Zolbetuximab Under Priority Review for HER2-Negative Gastric Cancer


If gastric cancer is localized (has not yet spread), it carries a significantly higher 5-year survival rate of 72-75%. But once the cancer spreads, the rate falls lower: 35% when spread regionally and 6-7% when distant. Identifying, developing, and testing new therapies could improve survival and provide a higher quality-of-life. That is what Astellas Pharma is hoping to do as it develops zolbetuximab.

This investigational monoclonal antibody treatment targets Claudin 18.2 (CLDN18.2), a unique set of proteins expressed on the surface of some cancerous cells. In particular, zolbetuximab could function as a first-in-class therapy for people living with locally advanced unresectable (not surgically removable) or metastatic HER2-negative gastric cancer whose tumors do express these proteins. Zolbetuximab is also in development for individuals with locally advanced unresectable or metastatic HER2-negative gastroesophageal junction carcinoma. The treatment binds to CLDN18.2 and then causes cell apoptosis (death).

In mid-July 2023, XTalks reported that Priority Review and Marketing Authorization applications were accepted in both the European Union and the United States. This means, for the United States at least, that the FDA must now deliver an approval decision within 6 months rather than the standard 10. The decision to grant Priority Review followed a review of data from the Phase 3 SPOTLIGHT and Phase 3 GLOW studies. Approximately 1,072 participants enrolled. Of those enrolled, around 407 had tumors that expressed CLDN18.2. Within the studies, researchers evaluated how effective zolbetuximab was with mFOLFOX6 or CAPOX respectively when compared with placebo.

Findings from both studies highlighted the potential benefits of zolbetuximab inclusion in treatment regimens. The first study found that zolbetuximab with mFOLFOX6 lowered the chance that the cancer would progress, as well as the mortality risk, by 24.9%. In the second study, adding zolbetuximab to CAPOX reduced the risk by 31.3%.

The FDA should announce its decision sometime soon after next year begins.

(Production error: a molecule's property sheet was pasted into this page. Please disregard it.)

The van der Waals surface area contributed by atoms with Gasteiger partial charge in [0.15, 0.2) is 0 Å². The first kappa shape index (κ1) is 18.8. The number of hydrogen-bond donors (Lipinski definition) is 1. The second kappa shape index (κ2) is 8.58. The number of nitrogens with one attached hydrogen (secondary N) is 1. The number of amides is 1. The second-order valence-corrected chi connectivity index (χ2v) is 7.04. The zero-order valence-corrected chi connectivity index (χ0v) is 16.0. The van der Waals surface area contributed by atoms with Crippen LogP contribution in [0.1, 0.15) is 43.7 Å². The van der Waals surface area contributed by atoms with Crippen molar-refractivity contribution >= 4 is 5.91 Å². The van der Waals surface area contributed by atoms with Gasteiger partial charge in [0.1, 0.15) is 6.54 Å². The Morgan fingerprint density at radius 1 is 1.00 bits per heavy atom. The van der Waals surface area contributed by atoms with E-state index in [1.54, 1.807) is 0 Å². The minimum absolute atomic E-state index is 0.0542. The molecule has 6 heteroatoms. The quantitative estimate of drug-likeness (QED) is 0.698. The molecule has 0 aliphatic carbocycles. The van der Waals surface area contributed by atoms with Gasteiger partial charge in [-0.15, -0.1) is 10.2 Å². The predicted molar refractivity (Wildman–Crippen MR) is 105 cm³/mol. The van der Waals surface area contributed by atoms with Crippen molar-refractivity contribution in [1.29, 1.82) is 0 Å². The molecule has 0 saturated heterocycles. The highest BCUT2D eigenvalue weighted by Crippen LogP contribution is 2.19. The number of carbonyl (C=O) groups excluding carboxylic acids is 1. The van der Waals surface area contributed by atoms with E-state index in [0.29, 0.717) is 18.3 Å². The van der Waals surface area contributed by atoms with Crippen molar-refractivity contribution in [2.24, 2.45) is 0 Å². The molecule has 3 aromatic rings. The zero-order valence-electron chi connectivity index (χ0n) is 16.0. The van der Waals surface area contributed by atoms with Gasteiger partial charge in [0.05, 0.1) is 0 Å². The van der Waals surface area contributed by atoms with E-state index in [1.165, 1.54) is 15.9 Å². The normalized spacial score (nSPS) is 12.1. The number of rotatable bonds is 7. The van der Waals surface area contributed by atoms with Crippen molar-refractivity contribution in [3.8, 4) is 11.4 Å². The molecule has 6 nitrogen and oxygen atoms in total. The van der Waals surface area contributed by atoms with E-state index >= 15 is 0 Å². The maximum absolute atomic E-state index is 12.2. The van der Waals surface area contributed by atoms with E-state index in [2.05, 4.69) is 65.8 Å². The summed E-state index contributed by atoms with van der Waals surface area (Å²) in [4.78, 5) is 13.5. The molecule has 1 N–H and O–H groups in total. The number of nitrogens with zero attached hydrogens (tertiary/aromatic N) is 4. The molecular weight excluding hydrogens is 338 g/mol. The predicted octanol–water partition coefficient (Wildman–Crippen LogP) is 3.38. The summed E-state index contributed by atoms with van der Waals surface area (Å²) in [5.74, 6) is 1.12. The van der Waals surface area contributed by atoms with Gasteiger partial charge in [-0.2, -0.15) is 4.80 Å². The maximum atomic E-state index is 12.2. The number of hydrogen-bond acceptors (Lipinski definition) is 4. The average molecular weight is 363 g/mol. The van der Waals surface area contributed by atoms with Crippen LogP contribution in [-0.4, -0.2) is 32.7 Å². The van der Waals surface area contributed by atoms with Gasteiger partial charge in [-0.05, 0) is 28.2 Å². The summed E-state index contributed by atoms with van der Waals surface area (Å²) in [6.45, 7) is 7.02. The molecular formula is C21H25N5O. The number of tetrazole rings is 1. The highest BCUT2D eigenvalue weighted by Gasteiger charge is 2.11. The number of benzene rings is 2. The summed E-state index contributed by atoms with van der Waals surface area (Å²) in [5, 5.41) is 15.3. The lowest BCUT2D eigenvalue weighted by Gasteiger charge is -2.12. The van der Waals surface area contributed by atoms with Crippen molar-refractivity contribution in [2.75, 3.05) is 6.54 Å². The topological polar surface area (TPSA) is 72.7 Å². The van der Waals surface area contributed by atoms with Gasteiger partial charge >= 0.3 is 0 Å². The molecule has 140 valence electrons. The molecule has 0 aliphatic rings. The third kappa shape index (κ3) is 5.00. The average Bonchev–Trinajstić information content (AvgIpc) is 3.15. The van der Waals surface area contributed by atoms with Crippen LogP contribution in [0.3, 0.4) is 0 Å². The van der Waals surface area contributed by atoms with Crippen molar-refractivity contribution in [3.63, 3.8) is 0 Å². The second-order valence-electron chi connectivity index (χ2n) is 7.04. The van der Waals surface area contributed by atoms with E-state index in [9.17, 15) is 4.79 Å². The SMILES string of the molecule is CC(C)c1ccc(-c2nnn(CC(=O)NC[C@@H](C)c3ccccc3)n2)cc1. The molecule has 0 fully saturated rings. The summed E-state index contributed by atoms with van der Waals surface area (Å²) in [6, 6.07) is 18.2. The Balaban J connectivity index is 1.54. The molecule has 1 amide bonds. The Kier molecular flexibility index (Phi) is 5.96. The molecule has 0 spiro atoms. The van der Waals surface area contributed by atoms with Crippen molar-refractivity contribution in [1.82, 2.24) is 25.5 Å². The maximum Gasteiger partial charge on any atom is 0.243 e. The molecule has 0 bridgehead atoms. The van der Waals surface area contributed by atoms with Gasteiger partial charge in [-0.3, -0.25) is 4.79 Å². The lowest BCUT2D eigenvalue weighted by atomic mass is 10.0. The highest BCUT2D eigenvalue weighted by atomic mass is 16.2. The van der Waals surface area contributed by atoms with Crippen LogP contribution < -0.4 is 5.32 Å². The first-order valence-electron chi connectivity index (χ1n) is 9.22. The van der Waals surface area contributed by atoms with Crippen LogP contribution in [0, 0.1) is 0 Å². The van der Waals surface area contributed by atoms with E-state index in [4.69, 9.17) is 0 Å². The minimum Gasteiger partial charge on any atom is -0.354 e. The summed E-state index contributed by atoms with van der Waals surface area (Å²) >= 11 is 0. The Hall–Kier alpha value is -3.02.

What is Gastric Cancer?

Also known as: Stomach cancer

An estimated 90-95% of gastric cancer cases are adenocarcinoma; this form begins in the cells that line the stomach. In rarer cases, gastric cancer may consist of lymphoma, stromal tumors, carcinoid tumors, small cell carcinoma, leiomyosarcoma, or small cell carcinoma. If you’re male, older in age, or live in less developed countries, you have a higher risk of developing gastric cancer. H. pylori infection, obesity, gastrointestinal reflux disease, a family history of this cancer, and a poor diet are also linked to gastric cancer.

Sometimes gastric cancer goes undiagnosed or even misdiagnosed in early stages. This is because the symptoms can be, at times, nonspecific or indicative of less serious illnesses. However, symptoms tend to intensify as the cancer progresses. Potential signs you might notice can include:

  • Feeling bloated after eating or full after eating small portions
  • Unintended weight loss
  • Persistent stomach pain, heartburn, and indigestion
  • Severe nausea and/or vomiting
  • Vomiting that produces blood
  • Fatigue
  • Bloody stool
  • Jaundice (yellowing of the skin, eyes, and mucous membranes)
  • Dysphagia (difficulty swallowing)
Jessica Lynn

Jessica Lynn

Jessica Lynn has an educational background in writing and marketing. She firmly believes in the power of writing in amplifying voices, and looks forward to doing so for the rare disease community.

Follow us